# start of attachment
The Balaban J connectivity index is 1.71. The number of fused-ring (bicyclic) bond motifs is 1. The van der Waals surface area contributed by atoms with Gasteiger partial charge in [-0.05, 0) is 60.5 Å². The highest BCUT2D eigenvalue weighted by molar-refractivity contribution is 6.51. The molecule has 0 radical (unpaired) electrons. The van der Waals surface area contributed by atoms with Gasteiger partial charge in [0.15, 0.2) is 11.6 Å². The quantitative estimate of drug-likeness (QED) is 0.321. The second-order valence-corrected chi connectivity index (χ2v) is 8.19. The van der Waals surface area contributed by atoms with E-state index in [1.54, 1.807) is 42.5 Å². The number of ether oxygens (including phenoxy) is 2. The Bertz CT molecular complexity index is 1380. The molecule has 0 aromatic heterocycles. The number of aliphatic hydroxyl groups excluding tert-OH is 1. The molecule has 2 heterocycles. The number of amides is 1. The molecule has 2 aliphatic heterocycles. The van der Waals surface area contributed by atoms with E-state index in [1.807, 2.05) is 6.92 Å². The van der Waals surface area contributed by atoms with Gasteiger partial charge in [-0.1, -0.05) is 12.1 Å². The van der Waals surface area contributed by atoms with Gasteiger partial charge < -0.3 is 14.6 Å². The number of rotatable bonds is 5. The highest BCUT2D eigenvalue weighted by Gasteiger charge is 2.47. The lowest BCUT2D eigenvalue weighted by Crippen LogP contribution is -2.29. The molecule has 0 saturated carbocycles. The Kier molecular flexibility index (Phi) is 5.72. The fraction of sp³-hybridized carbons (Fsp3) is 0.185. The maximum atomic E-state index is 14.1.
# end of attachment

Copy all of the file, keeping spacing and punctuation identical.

The Balaban J connectivity index is 1.71. The number of fused-ring (bicyclic) bond motifs is 1. The van der Waals surface area contributed by atoms with Gasteiger partial charge in [-0.05, 0) is 60.5 Å². The highest BCUT2D eigenvalue weighted by molar-refractivity contribution is 6.51. The molecule has 0 radical (unpaired) electrons. The van der Waals surface area contributed by atoms with Gasteiger partial charge in [0.15, 0.2) is 11.6 Å². The quantitative estimate of drug-likeness (QED) is 0.321. The second-order valence-corrected chi connectivity index (χ2v) is 8.19. The van der Waals surface area contributed by atoms with E-state index in [1.54, 1.807) is 42.5 Å². The number of ether oxygens (including phenoxy) is 2. The Bertz CT molecular complexity index is 1380. The molecule has 0 aromatic heterocycles. The number of aliphatic hydroxyl groups excluding tert-OH is 1. The molecule has 2 heterocycles. The number of amides is 1. The molecule has 2 aliphatic heterocycles. The van der Waals surface area contributed by atoms with E-state index in [1.807, 2.05) is 6.92 Å². The van der Waals surface area contributed by atoms with Gasteiger partial charge in [-0.1, -0.05) is 12.1 Å². The van der Waals surface area contributed by atoms with Gasteiger partial charge < -0.3 is 14.6 Å². The number of rotatable bonds is 5. The highest BCUT2D eigenvalue weighted by Gasteiger charge is 2.47. The lowest BCUT2D eigenvalue weighted by Crippen LogP contribution is -2.29. The molecule has 0 saturated carbocycles. The Kier molecular flexibility index (Phi) is 5.72. The fraction of sp³-hybridized carbons (Fsp3) is 0.185. The maximum atomic E-state index is 14.1.